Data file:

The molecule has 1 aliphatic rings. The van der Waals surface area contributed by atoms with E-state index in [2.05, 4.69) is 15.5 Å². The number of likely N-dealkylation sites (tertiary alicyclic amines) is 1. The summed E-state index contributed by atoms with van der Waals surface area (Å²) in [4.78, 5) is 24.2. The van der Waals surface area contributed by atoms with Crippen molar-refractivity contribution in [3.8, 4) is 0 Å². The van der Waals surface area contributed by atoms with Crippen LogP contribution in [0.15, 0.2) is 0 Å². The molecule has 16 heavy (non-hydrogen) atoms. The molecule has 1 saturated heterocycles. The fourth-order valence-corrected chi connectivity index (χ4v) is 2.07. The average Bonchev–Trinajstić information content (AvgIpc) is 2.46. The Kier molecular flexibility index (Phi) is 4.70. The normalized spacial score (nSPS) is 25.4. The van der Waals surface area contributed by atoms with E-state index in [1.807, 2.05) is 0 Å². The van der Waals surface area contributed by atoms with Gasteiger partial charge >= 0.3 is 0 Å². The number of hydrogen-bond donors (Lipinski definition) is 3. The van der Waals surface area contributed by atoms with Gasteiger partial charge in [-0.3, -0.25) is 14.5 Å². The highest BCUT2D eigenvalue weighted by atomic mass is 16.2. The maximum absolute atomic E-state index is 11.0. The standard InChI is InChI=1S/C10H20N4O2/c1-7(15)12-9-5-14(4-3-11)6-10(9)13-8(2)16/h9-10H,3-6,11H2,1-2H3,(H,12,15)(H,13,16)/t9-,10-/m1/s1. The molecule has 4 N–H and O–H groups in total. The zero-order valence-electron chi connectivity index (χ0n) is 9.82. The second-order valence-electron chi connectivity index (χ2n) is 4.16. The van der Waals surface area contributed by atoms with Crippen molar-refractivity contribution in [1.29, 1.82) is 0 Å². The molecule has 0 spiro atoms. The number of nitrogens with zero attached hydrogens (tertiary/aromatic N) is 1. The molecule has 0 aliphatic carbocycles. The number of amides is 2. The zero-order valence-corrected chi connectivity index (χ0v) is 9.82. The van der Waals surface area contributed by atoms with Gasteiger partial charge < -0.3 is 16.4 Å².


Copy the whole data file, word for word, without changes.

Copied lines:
The molecule has 1 aliphatic rings. The van der Waals surface area contributed by atoms with E-state index in [2.05, 4.69) is 15.5 Å². The number of likely N-dealkylation sites (tertiary alicyclic amines) is 1. The summed E-state index contributed by atoms with van der Waals surface area (Å²) in [4.78, 5) is 24.2. The van der Waals surface area contributed by atoms with Crippen molar-refractivity contribution in [3.8, 4) is 0 Å². The van der Waals surface area contributed by atoms with Crippen LogP contribution in [0.15, 0.2) is 0 Å². The molecule has 16 heavy (non-hydrogen) atoms. The molecule has 1 saturated heterocycles. The fourth-order valence-corrected chi connectivity index (χ4v) is 2.07. The average Bonchev–Trinajstić information content (AvgIpc) is 2.46. The Kier molecular flexibility index (Phi) is 4.70. The normalized spacial score (nSPS) is 25.4. The van der Waals surface area contributed by atoms with E-state index in [1.807, 2.05) is 0 Å². The van der Waals surface area contributed by atoms with Gasteiger partial charge >= 0.3 is 0 Å². The number of hydrogen-bond donors (Lipinski definition) is 3. The van der Waals surface area contributed by atoms with Gasteiger partial charge in [-0.3, -0.25) is 14.5 Å². The highest BCUT2D eigenvalue weighted by atomic mass is 16.2. The maximum absolute atomic E-state index is 11.0. The standard InChI is InChI=1S/C10H20N4O2/c1-7(15)12-9-5-14(4-3-11)6-10(9)13-8(2)16/h9-10H,3-6,11H2,1-2H3,(H,12,15)(H,13,16)/t9-,10-/m1/s1. The molecule has 4 N–H and O–H groups in total. The zero-order valence-electron chi connectivity index (χ0n) is 9.82. The second-order valence-electron chi connectivity index (χ2n) is 4.16. The van der Waals surface area contributed by atoms with Crippen molar-refractivity contribution in [1.29, 1.82) is 0 Å². The molecule has 0 spiro atoms. The number of nitrogens with zero attached hydrogens (tertiary/aromatic N) is 1. The molecule has 0 aliphatic carbocycles. The number of amides is 2. The zero-order valence-corrected chi connectivity index (χ0v) is 9.82. The van der Waals surface area contributed by atoms with Gasteiger partial charge < -0.3 is 16.4 Å².